Dave Hannigan: When the IRA tried to burn down Old Trafford in 1921
Attempt ahead of FA Cup semi came during a frenetic time for the IRA in Manchester
Action between Manchester United and Tottenham at Old Trafford in 1913. Photograph: Hulton Archive/Getty
Constable Thomas Carr was patrolling the perimeter of WT Glover Cable Works, next door to Manchester United Football Club, near midnight on March, 22nd, 1921. Climbing a slag heap to take a closer look at the venue due to host Wolverhampton Wanderers versus Cardiff City in an FA Cup semi-final replay the next evening, he caught sight of three men lurking near one of the entrances. At that hour. On a Tuesday night. In the shadows. When he shouted to ask them what they were doing, an Irish accent replied: “We are on guard.” Then two of them produced pistols from their coats and started shooting.
Carr ducked, lost his footing and saved his own life, tumbling back down the heap as bullets whizzed by overhead. By the time he was able to give chase, the mysterious trio had disappeared into the stygian gloom of a Manchester night, in their haste leaving behind crucial clues to their true intentions. A search of the stadium uncovered three bottles full of what was believed to be paraffin and it was quickly deduced that burning down the largely wooden stands ahead of a major sporting event was the type of spectacular favoured by the Irish Republican Army in Britain at that particular point in the War of Independence.
However, there is no evidence that Michael Collins, who famously denounced soccer as “the garrison game” because it aided “the peaceful penetration of Ireland by the British”, had ordered the attack out of personal loathing for the sport.
Police also discovered a wallet, the contents of which included a photograph of Terence MacSwiney, the Lord Mayor of Cork who had recently died a martyr’s death on hunger strike in Brixton Prison, and an infirmary out-patient’s card belonging to Patrick Fennell. A 23-year-old labourer from Cooladerry, Ballyporeen in Tipperary, Fennell was pulled from his bed at his lodgings on Bedford Street in Chorlton-on-Medlock the next morning and charged with the attempted murder of Constable Carr. As he stood in the dock at County Court, the advocate for the crown stated the trio’s “wicked purpose” had been to burn Manchester United’s stadium to the ground.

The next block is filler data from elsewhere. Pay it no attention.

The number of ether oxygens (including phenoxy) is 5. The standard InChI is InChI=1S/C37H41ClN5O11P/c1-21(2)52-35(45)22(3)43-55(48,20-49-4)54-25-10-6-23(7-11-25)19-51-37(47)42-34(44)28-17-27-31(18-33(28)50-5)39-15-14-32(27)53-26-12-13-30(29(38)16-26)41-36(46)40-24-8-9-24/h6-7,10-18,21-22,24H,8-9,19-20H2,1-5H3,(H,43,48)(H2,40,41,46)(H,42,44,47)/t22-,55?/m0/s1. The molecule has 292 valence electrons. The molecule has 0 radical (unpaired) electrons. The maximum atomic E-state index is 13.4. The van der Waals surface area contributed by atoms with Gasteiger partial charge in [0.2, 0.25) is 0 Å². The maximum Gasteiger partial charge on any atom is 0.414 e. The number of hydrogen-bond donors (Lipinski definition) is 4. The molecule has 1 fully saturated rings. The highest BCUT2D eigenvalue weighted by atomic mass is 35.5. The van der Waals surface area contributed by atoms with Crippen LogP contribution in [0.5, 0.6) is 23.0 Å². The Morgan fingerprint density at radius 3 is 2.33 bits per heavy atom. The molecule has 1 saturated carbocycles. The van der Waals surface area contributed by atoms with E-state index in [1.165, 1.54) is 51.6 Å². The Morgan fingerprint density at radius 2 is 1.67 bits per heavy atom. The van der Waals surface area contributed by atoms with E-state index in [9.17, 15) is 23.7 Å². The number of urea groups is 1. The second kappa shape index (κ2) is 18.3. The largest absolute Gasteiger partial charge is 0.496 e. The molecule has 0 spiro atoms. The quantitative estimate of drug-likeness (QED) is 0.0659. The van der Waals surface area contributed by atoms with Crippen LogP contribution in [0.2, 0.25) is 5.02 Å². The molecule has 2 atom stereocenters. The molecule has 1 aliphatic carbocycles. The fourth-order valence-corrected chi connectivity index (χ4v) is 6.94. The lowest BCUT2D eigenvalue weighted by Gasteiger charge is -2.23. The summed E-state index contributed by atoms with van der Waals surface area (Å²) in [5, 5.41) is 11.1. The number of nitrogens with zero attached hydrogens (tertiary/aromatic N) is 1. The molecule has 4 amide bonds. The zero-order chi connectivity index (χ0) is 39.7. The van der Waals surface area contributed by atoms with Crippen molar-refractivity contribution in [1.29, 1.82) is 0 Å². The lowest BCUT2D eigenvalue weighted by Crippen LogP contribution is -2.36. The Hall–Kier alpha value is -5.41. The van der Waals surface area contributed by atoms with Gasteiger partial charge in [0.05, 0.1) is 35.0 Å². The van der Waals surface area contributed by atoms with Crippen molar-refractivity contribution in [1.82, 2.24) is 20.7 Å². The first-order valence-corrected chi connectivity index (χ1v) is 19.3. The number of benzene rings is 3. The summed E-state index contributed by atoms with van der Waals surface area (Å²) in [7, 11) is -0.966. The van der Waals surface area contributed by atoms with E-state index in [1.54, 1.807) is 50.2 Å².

With an estimated 20,000 Sinn Feiners living in the city, it was a frenetic time for the IRA in Manchester. What became known in the English papers as “The United Football Ground Affair” came in between ambitious plans to cause a power outage and blow up the water supply, and an ongoing arson campaign against farms, factories and warehouses. Following a coordinated series of such attacks early on April 2nd, the police raided the Erskine Street Irish club in Hulme, presumed epicentre of all paramilitary activity.
During the gun fight that ensued, Seán Morgan, reputed to be the IRA’s top hitman in the city, was killed and 19 others arrested. Among them was 17-year-old Daniel McNicholl who turned state’s evidence once in custody, telling the authorities: “Do you know you have got the men for the Trafford Park affair, when they tried to stop the cup tie?”
At his trial in July, Fennell pled not guilty, admitting to being a lieutenant in the IRA 2 Company, a role he swore had never brought him into contact with a revolver of any kind. His protestations of innocence were bolstered from an unlikely source. Charles Harding, self-proclaimed IRA Captain and fellow Tipperary man, was called as a defence witness, just days after being sentenced to 15 years for treason following his arrest in the Erskine Street round-up.
“If you want the right man in the dock, put me in!” said Harding, spinning a tale that involved him borrowing Fennell’s trench coat as he headed off to burn down the stadium, accompanied by the now conveniently deceased Seán Morgan and a man called Barrett who’d since fled to Ireland. In Harding’s account of the evening, the vigilant constable had spotted them about to torch the stand and fired the first shot before they retaliated. And all this took place while the misfortunate Fennell was asleep in his bed, oblivious.
After initial and lengthy deliberations, the jury found Fennell “guilty of being there but not of the actual shooting.” Justice Rigby Swift admonished the judgment, declaring it was not a real verdict and sending them back out to reconsider. Just a few minutes later, they returned to the court, having changed their finding to an unequivocal “guilty”. “If I was there, I would admit it,” said Fennell before Swift, acknowledging he had no idea who shot at Carr, sentenced him to seven years penal servitude.
Having served time in Dartmoor, Wormwood Scrubs, and Strangeways, Fennell was released in February, 1922, along with Harding, in the general amnesty for IRA prisoners in Britain. On their return to Manchester, they were given a heroes’ welcome at a function at the Grosvenor Hotel, a couple of miles from the ground that one and/or both of them tried to destroy less than a year earlier.
Having fought for the anti-Treaty forces in the Civil War, Fennell eventually emigrated to Boston, settling in the Irish enclave of Roxbury. In 1942, he was awarded one and a half years pension for his service during the War of Independence.
His application cited several missions of active duty in that conflict, including the attempted burning of hay barrels at the ground by then known as Old Trafford.